Amazon Kindle Paperwhite e-book Review

The Kindle Paperwhite from Amazon comes close to being the perfect solution for on-the-go reading.

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Amazon Kindle Paperwhite
  • Amazon Kindle Paperwhite
  • Amazon Kindle Paperwhite
  • Amazon Kindle Paperwhite

Pros

  • Fantastic legibility
  • Strong backlight
  • Easy to use

Cons

  • A tad too wide

Bottom Line

Amazon has gone to great lengths to imbue the Kindle Paperwhite with the kind of texture reserved for hardcopy novels. The capacitive, always-legible and well backlit screen delivers a near-flawless experience, and the Paperwhite’s ease of use is so simple, it’s actually elegant.

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‘Focussed’ is the word we would use to describe the Kindle Paperwhite. Every facet of this 6in e-reader is geared towards making electronic reading easy. Its beauty lies in the fine details, like its size, the ease of its menu and the texture of its screen.

The Paperwhite does away with the resistive touchscreens of old in favour of the capacitive standard popularised by iPhones. This means it recognises gestures with almost the same receptiveness as your everyday smartphone. Its 6in screen — which is an ideal size for an e-reader — has a pixel density of 212ppi, and a backlight that works like a warm glow.

Increasing or decreasing the screen’s brightness is matter of simply sliding a gauge up or down. The capacitive technology behind the screen makes this incredibly accurate and practical. In all our testing, we barely used the backlight as the E-ink screen is more legible in general ambient lighting.

It was developed by people who are passionate about reading.

Navigating the Paperwhite is a matter of hitting the screen in the right places: tap the top for the menu bar, the left quarter of the screen for the previous page, and the right three-quarters of the screen for the next page. Amazon has added a grain texture to the Paperwhite’s screen, and the additive rouses a sense of nostalgia traditionally reserved for hardcopy books.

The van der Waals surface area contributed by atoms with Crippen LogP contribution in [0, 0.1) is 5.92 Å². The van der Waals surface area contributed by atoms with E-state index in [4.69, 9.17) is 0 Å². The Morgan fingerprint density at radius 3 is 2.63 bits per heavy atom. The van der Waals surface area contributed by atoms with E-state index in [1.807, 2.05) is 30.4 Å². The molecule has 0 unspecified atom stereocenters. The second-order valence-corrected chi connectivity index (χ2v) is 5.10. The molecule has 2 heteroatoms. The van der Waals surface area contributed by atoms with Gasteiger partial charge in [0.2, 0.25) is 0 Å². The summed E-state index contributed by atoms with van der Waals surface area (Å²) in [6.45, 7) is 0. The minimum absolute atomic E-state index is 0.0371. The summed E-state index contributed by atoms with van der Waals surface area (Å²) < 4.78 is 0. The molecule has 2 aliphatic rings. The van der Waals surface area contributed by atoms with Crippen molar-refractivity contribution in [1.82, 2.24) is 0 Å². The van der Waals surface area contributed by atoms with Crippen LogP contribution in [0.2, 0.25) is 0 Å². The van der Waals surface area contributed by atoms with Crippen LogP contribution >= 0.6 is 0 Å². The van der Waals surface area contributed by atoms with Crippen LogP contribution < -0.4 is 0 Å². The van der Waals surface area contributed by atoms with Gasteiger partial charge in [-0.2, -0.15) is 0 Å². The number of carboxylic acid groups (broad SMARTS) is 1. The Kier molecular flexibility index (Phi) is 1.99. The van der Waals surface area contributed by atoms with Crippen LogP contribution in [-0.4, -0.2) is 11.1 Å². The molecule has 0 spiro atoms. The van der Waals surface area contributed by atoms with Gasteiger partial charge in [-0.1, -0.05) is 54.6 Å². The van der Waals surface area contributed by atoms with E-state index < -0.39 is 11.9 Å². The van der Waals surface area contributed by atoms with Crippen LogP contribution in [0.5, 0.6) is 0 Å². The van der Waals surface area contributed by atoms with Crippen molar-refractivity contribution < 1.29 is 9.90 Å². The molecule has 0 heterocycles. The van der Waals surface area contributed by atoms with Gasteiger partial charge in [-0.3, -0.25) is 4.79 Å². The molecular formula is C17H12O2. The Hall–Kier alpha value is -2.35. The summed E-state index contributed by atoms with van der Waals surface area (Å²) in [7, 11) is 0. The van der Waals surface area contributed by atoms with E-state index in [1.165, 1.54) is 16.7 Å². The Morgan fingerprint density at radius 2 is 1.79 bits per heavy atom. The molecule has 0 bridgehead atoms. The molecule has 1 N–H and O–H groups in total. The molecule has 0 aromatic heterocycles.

The Kindle is too wide to grasp it from edge-to-edge, but it is light enough to be wielded by one hand
The Kindle is too wide to grasp it from edge-to-edge, but it is light enough to be wielded by one hand

Touch of the old, touch of the new

The Kindle Paperwhite feels like it was developed by people who are passionate about reading. The device has one physical key — a standby/power button located on its base, adjacent to a microUSB port — and pressing it generates graphics of reading memorabilia. Standby screens include images of quills, a typewriter’s keys and the lead of pencils, to name a few. Displayed in the e-reader’s crisp black and white screen, these sentimental photos give this electronic gizmo with a touch of character.

Drawbacks are few and far between

Not all is perfect with the Kindle Paperwhite, but its drawbacks are few and far between. The E-ink technology used still suffers from a little ghosting, but we only noticed the shadows when we really focussed. The Paperwhite refreshes from page to page to minimise the effect. Other gripes include the touch sensitivity of its keyboard, which although is good for an e-reader, still lags behind the familiar keyboards we use daily on smartphones and tablets.

Reading progress is conveyed at the bottom of each page as a completion percentage and an estimate of how much time remains in each chapter
Reading progress is conveyed at the bottom of each page as a completion percentage and an estimate of how much time remains in each chapter

Amazon’s library is extensive and the odds are that most of the titles you’re interested in can be found on its electronic shelf. Indie novels and obscure texts might be missing, but more often than not it will deliver your reading fix. Amazon’s site claims its online store has “over 1,700,000 titles [priced] $9.99 or less”.

Amazon has imbued the Paperwhite with hard-copy texture

The Kindle Paperwhite doesn’t need a PC to work. Electronic titles are downloaded over Wi-Fi and are stored on the device’s 2GB of internal storage. Amazon account holders can find their new and previous purchases under the ‘cloud’ heading of your Kindle’s library.

There are several advantages to jumping on the e-reader wagon. For starters, e-readers tend to be smaller, lighter and more durable than hardcopy novels. Then there’s the painful admission that bookstores are nearing extinction, which makes buying books electronically considerably easier. And finally, with the Kindle Paperwhite you can search online resources, such as a dictionary or wikipedia, without having to leave the page and open a new application.

The Kindle's 2GB of storage can hold 1100 books, according to Amazon
The Kindle's 2GB of storage can hold 1100 books, according to Amazon

We tested the Paperwhite over four weeks, and during that time we drained approximately half the battery. This bodes well for Amazon’s claim that the Paperwhite can last for up to eight weeks before needing a charge.

Final thought

Amazon has gone to great lengths to imbue the Kindle Paperwhite with the kind of texture reserved for hardcopy novels. The capacitive, always-legible and well backlit screen delivers a near-flawless experience, and the Paperwhite’s ease of use is so simple, it’s actually elegant.

We never would have considered ditching hardcopy novels for the romance-less e-book, but the Kindle Paperwhite manages to bring the romance back.

The Amazon Kindle Paperwhite retails for $159 in Australia and can be purchased from retailers Dick Smith and Big W.

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Read more on these topics: ereader, amazon, E Ink, Paperwhite, kindle, ebook, Kobo

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